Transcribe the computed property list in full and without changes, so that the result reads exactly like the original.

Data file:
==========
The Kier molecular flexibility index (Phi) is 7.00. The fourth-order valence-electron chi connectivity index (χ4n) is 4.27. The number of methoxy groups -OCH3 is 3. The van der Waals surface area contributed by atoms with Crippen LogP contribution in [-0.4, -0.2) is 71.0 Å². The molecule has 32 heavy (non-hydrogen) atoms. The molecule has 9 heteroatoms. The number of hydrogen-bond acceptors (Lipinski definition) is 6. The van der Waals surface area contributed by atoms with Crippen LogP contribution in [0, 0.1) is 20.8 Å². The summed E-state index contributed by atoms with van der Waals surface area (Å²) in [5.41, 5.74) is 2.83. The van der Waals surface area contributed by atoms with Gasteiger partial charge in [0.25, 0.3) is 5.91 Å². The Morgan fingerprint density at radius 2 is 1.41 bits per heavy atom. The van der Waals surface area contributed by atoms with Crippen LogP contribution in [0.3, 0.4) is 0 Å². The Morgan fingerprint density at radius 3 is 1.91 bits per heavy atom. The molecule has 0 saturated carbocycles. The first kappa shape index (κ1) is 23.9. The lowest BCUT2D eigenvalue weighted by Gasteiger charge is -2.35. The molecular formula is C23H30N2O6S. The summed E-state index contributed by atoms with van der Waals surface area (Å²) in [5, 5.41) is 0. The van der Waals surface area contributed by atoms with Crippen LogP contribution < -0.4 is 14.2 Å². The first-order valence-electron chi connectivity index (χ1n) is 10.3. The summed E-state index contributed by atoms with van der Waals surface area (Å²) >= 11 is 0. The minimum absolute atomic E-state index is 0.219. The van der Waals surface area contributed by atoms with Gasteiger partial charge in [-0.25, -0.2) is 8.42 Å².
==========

The Kier molecular flexibility index (Phi) is 7.00. The fourth-order valence-electron chi connectivity index (χ4n) is 4.27. The number of methoxy groups -OCH3 is 3. The van der Waals surface area contributed by atoms with Crippen LogP contribution in [-0.4, -0.2) is 71.0 Å². The molecule has 32 heavy (non-hydrogen) atoms. The molecule has 9 heteroatoms. The number of hydrogen-bond acceptors (Lipinski definition) is 6. The van der Waals surface area contributed by atoms with Crippen LogP contribution in [0, 0.1) is 20.8 Å². The summed E-state index contributed by atoms with van der Waals surface area (Å²) in [5.41, 5.74) is 2.83. The van der Waals surface area contributed by atoms with Gasteiger partial charge in [0.25, 0.3) is 5.91 Å². The Morgan fingerprint density at radius 2 is 1.41 bits per heavy atom. The van der Waals surface area contributed by atoms with Crippen LogP contribution in [0.3, 0.4) is 0 Å². The Morgan fingerprint density at radius 3 is 1.91 bits per heavy atom. The molecule has 0 saturated carbocycles. The first kappa shape index (κ1) is 23.9. The lowest BCUT2D eigenvalue weighted by Gasteiger charge is -2.35. The molecular formula is C23H30N2O6S. The summed E-state index contributed by atoms with van der Waals surface area (Å²) in [5, 5.41) is 0. The van der Waals surface area contributed by atoms with Crippen LogP contribution < -0.4 is 14.2 Å². The first-order valence-electron chi connectivity index (χ1n) is 10.3. The summed E-state index contributed by atoms with van der Waals surface area (Å²) >= 11 is 0. The minimum absolute atomic E-state index is 0.219. The van der Waals surface area contributed by atoms with Gasteiger partial charge in [-0.25, -0.2) is 8.42 Å².